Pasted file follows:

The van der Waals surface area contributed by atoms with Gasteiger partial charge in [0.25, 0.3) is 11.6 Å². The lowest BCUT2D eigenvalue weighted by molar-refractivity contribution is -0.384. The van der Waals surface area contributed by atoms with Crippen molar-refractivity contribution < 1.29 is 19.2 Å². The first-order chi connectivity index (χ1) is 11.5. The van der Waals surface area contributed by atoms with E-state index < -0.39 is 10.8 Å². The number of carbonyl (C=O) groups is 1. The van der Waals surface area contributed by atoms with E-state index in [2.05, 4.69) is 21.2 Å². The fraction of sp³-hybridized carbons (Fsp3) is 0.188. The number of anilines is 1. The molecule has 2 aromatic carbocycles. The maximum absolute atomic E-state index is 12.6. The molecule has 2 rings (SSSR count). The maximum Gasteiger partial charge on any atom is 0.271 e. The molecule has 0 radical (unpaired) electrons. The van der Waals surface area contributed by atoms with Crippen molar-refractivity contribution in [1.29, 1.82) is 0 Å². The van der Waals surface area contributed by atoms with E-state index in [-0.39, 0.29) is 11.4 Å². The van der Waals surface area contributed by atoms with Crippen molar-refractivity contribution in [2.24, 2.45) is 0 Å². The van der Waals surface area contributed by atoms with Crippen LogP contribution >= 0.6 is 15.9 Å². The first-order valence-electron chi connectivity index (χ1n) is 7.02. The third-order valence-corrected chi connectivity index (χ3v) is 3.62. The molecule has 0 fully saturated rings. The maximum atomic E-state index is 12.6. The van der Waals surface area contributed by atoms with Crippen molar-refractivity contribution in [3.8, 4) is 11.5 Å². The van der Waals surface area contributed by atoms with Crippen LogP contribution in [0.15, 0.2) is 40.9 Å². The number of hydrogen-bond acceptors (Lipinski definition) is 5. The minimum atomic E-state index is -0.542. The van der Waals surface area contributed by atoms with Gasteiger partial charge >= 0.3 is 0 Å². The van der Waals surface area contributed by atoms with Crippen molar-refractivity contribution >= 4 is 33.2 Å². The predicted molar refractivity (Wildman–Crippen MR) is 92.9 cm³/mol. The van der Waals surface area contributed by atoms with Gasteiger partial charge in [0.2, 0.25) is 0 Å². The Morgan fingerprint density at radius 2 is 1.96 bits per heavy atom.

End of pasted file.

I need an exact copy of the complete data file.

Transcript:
The van der Waals surface area contributed by atoms with Gasteiger partial charge in [0.25, 0.3) is 11.6 Å². The lowest BCUT2D eigenvalue weighted by molar-refractivity contribution is -0.384. The van der Waals surface area contributed by atoms with Crippen molar-refractivity contribution < 1.29 is 19.2 Å². The first-order chi connectivity index (χ1) is 11.5. The van der Waals surface area contributed by atoms with E-state index < -0.39 is 10.8 Å². The number of carbonyl (C=O) groups is 1. The van der Waals surface area contributed by atoms with E-state index in [2.05, 4.69) is 21.2 Å². The fraction of sp³-hybridized carbons (Fsp3) is 0.188. The number of anilines is 1. The molecule has 2 aromatic carbocycles. The maximum absolute atomic E-state index is 12.6. The molecule has 2 rings (SSSR count). The maximum Gasteiger partial charge on any atom is 0.271 e. The molecule has 0 radical (unpaired) electrons. The van der Waals surface area contributed by atoms with Crippen molar-refractivity contribution in [1.29, 1.82) is 0 Å². The van der Waals surface area contributed by atoms with E-state index in [-0.39, 0.29) is 11.4 Å². The van der Waals surface area contributed by atoms with Crippen molar-refractivity contribution in [2.24, 2.45) is 0 Å². The van der Waals surface area contributed by atoms with Crippen LogP contribution >= 0.6 is 15.9 Å². The first-order valence-electron chi connectivity index (χ1n) is 7.02. The third-order valence-corrected chi connectivity index (χ3v) is 3.62. The molecule has 0 fully saturated rings. The maximum atomic E-state index is 12.6. The van der Waals surface area contributed by atoms with Crippen molar-refractivity contribution in [3.8, 4) is 11.5 Å². The van der Waals surface area contributed by atoms with Crippen LogP contribution in [0.15, 0.2) is 40.9 Å². The number of hydrogen-bond acceptors (Lipinski definition) is 5. The minimum atomic E-state index is -0.542. The van der Waals surface area contributed by atoms with Gasteiger partial charge >= 0.3 is 0 Å². The van der Waals surface area contributed by atoms with Crippen molar-refractivity contribution >= 4 is 33.2 Å². The predicted molar refractivity (Wildman–Crippen MR) is 92.9 cm³/mol. The van der Waals surface area contributed by atoms with Gasteiger partial charge in [0.2, 0.25) is 0 Å². The Morgan fingerprint density at radius 2 is 1.96 bits per heavy atom.